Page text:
There are several reasons why hacktivism has become so popular. First, it is a relatively easy to conduct, low-cost operation. People with little or no technical skill can use free, user-friendly tools such as Anonymous’ Low (or High) Orbit Ion Cannon to launch DoS attacks. Second, unlike participating in a street demonstration, hacktivism poses little risk to protesters. Most cases are never even investigated by law enforcement agencies. Third, internet activism supports remote actions. Hacktivists can take on distant causes without the need to travel anywhere. Fourth, it enables both individual actions and large-scale distributed efforts. Persons of a common nationality or united by a common cause, for example, can join together whether residing in their homeland or in a foreign country. Fifth, the effects of hacktivism are often visible, such as when websites are defaced to display protesters’ messages or shut down from DoS attacks, or when protesters report their actions via Twitter or Facebook. Some hacktivists have even made videos of screenshots showing the effects of their DoS attacks.
Most of the cyber-attacks performed by hacktivists are illegal under domestic crime statutes. Few cases, however, reach the point of prosecution, in part because the damages are usually minor. Defaced web sites are easily restored, and DoS attacks often have little or no impact. Moreover, attribution can be difficult. Even though entities such as Anonymous claim credit for their actions, they do not reveal the legal identities of the people behind the code names. Unless damages are significant, law enforcement agencies are unlikely to start an investigation. Still, in a few cases, such as the one against members of the Anonymous offshoot LulzSec, hacktivists have been identified and prosecuted for violating cybercrime laws.
Challenges in International Relations
The rise of hacktivism has brought with it two related challenges in international relations. The first concerns the responsibility of states in prosecuting independent hacktivists that are operating on domestic soil and against targets in other countries. Although few cases of hacktivism are actively investigated, when one is, investigators in the country of the target of a cyber-attack may need help from their counterparts in the countries of origin, in order to identify and prosecute the perpetrators. This can be problematic, if the countries involved are not party to some form of mutual assistance agreement. Even if they are, a country might refuse to cooperate. Such was the case when Russian hacktivists launched highly disruptive cyber-attacks against Estonia in 2007 to protest the relocation of a Soviet-era war memorial. Even though some of the attacks were traced back to Russia, Moscow turned down Estonia’s request for help, claiming that the request was not foreseen by their mutual legal assistance treaty. The Council of Europe’s Convention on Cybercrime includes requirements for mutual assistance in cybercrime investigations, but many countries, including Russia, have not signed onto it.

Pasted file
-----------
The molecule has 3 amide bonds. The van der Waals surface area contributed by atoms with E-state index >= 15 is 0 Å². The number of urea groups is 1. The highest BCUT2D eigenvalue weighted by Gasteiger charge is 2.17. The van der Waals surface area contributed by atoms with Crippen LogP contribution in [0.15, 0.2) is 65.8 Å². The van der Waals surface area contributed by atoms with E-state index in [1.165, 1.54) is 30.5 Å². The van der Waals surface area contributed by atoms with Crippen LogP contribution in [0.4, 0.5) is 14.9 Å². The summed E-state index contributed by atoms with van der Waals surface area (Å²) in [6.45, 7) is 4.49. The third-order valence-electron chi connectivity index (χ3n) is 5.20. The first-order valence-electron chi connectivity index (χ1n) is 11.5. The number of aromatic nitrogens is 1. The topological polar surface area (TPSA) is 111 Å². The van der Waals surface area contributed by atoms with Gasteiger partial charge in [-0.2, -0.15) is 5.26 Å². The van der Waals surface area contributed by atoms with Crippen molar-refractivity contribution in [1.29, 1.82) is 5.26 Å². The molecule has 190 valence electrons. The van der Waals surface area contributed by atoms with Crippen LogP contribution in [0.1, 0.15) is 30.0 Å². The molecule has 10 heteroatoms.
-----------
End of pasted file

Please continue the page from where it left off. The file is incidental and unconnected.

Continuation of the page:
Recognizing the problems of mutual assistance in cybercrimes, a group of experts reporting to the Secretary-General of the United Nations in June 2013 recommended that “states should intensify cooperation against criminal or terrorist use of ICTs [Information and Communication Technologies], harmonize legal approaches as appropriate and strengthen practical collaboration between respective law enforcement and prosecutorial agencies.” They further recommended that “states should seek to ensure that their territories are not used by non-State actors for unlawful use of ICTs.” In 2015, the group recommended that states assist with investigating cyberattacks and cybercrime launched from their territories. The recommendations are non-binding, but show a growing sentiment for cracking down on cybercrimes and improving international cooperation.
Although mutual assistance is an issue across all areas of cybercrime, it can be aggravated in cases of hacktivism, as the governments of the countries where the hacktivists reside might sympathize with the actions of the hackers. In the case of the Estonian attacks, for example, the Russian government had voiced opposition to Estonia’s relocation plans, so it was unsurprising that it did not aid the investigation. Many cases of hacktivism involve “patriotic hackers,” who conduct cyber-attacks against adversaries or opponents of their own country or some other country that they identify with or support. Especially in cases where damages are relatively minor, governments may be inclined to turn a blind eye to the actions of their patriotic hackers.